NHS England (NHSE) recently unveiled its plans to tackle winter pressures in acute hospitals. The plans include three major interventions: additional acute capacity (beds and ambulances), care traffic control centres to coordinate complex discharges, and additional community health capacity through virtual wards and Acute Respiratory Hubs.
At IMPOWER, we understand the challenges across the sector. Through Valuing Home, we have been supporting a behaviour change approach to improve discharge and flow for the past two years. On a personal level, as someone who spends my working time supporting acute trusts manage Home First models and improve flow pressures, focus on this from NHSE is welcome. But do the outlined interventions go far enough? In this article, I delve into the proposed interventions, and explore the potential challenges and opportunities they present.
1. Strengthening capacity for increased demand
The introduction of 800 new ambulances and 5,000 additional permanent general and acute beds is undoubtedly a significant step in improving emergency response times and enhancing patient outcomes. This expansion must be accompanied by necessary infrastructure and staffing considerations, including not only in the long term via NHS Long Term Workforce Plan, but in the months ahead. The omission of these crucial elements from NHSE’s short-term plans could lead to issues such as infection control problems, staff burnout and quality of patient care.
To address this, consideration of the additional permanent and/or agency staff costs required to manage these beds safely is required, alongside possible investment into modular wards to accommodate the new beds effectively. This way, the benefits of increased capacity can be fully realised without jeopardising patient safety or staff wellbeing.
2. The role of ‘care traffic control’ centres
The introduction of ‘care traffic control’ centres, which coordinate safe and timely discharges for patients requiring ongoing care, is a commendable initiative. These centres play a vital role in reducing avoidable time patients spend in the hospital and improving bed occupancy rates.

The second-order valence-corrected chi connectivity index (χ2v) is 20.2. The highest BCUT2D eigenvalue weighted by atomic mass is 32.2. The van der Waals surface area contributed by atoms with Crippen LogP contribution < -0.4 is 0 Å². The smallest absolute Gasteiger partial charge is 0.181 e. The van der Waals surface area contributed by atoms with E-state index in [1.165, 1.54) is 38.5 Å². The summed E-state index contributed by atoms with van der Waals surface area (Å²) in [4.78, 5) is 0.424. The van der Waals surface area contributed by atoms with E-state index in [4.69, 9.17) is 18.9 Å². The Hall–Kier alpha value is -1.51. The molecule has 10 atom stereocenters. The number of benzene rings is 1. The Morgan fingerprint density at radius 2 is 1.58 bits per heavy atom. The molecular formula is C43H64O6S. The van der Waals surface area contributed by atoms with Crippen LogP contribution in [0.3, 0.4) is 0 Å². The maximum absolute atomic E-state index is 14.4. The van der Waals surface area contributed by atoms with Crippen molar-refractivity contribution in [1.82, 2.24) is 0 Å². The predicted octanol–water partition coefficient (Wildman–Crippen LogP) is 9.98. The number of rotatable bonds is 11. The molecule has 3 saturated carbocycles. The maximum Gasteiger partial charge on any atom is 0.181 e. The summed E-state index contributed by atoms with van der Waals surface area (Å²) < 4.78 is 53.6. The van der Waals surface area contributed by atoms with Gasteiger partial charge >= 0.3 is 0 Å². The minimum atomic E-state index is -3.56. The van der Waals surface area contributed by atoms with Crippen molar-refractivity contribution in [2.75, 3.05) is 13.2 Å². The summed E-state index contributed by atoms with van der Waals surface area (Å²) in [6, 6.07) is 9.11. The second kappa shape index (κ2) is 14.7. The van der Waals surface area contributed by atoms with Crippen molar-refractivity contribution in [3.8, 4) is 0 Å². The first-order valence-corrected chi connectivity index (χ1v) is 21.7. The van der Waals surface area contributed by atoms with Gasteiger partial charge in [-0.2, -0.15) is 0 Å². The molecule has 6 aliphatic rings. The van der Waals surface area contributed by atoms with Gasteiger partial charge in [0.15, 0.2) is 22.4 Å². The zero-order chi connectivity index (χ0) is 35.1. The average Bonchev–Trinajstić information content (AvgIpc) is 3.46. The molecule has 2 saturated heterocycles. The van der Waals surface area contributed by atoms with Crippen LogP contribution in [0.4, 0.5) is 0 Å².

For this system to work optimally, there must be adequate community capacity to support patients upon discharge. Without enough resources for domiciliary care, reablement, and intermediate care, the discharge plans created by the ‘care traffic control’ centres may not be effectively executed, leading to delays and bottlenecks in the hospital. One-in-eight beds were occupied by those awaiting community care last winter, and whilst a more coordinated approach to discharge will certainly help, it cannot solve the problem from within the acute alone.
3. The challenge of internal hospital behaviours and processes
Internal hospital behaviours and processes also play a significant role in determining the length of patient stays and bed occupancy rates. Delays in prescribing medications for discharge (TTOs), writing discharge summaries and arranging transportation can all contribute to increased pressure on hospital resources.
To alleviate these issues, it is crucial for hospitals to implement interventions that streamline discharge processes and reduce avoidable time spent by patients in the hospital. This will not only free up beds more efficiently but also benefit all patients, regardless of whether they require care in the community.
A sustainable approach for winter preparations
While the NHS’s winter preparations offer a sense of optimism and hope, it is essential to maintain a sustainable approach that provides long-term benefits for patients, staff and organisations. Addressing the concerns mentioned above and investing in community care capacity will be vital in achieving a lasting solution to winter pressures. Without such considerations, additional beds will provide short-term relief until they too become full with patients who no longer require them. Addressing the root causes of delayed discharge will always be more effective than introducing more beds into the same limited environment.
The NHSE’s plans to manage winter pressures in acute hospitals are undoubtedly comprehensive and reflect the government’s commitment to reducing waiting times and improving patient care. To make these measures truly effective, additional staff and infrastructure support as well as improvements in internal discharge processes, must be considered. We’ve seen this across Manchester and Lincolnshire systems, where a home-first model, underpinned by strengths-based, co-ordinated and timely decision making, has led to reductions in length of stay and a greater proportions of patients being discharged home instead of to placements. This improves patient outcomes and enables significant cost avoidance as a result.
By adopting a holistic approach that addresses both hospital and community care capacities, we can ensure a sustainable release of pressure throughout the winter months. The resilience of the NHS is undeniable. With the right strategies in place, we can navigate through the challenges that winter will bring while providing the best possible care for patients.
If you’d like to continue the discussion, please do reach out and take a look at the impact we are having across our Valuing Home engagements in our 2023 IMPOWER Impact Report.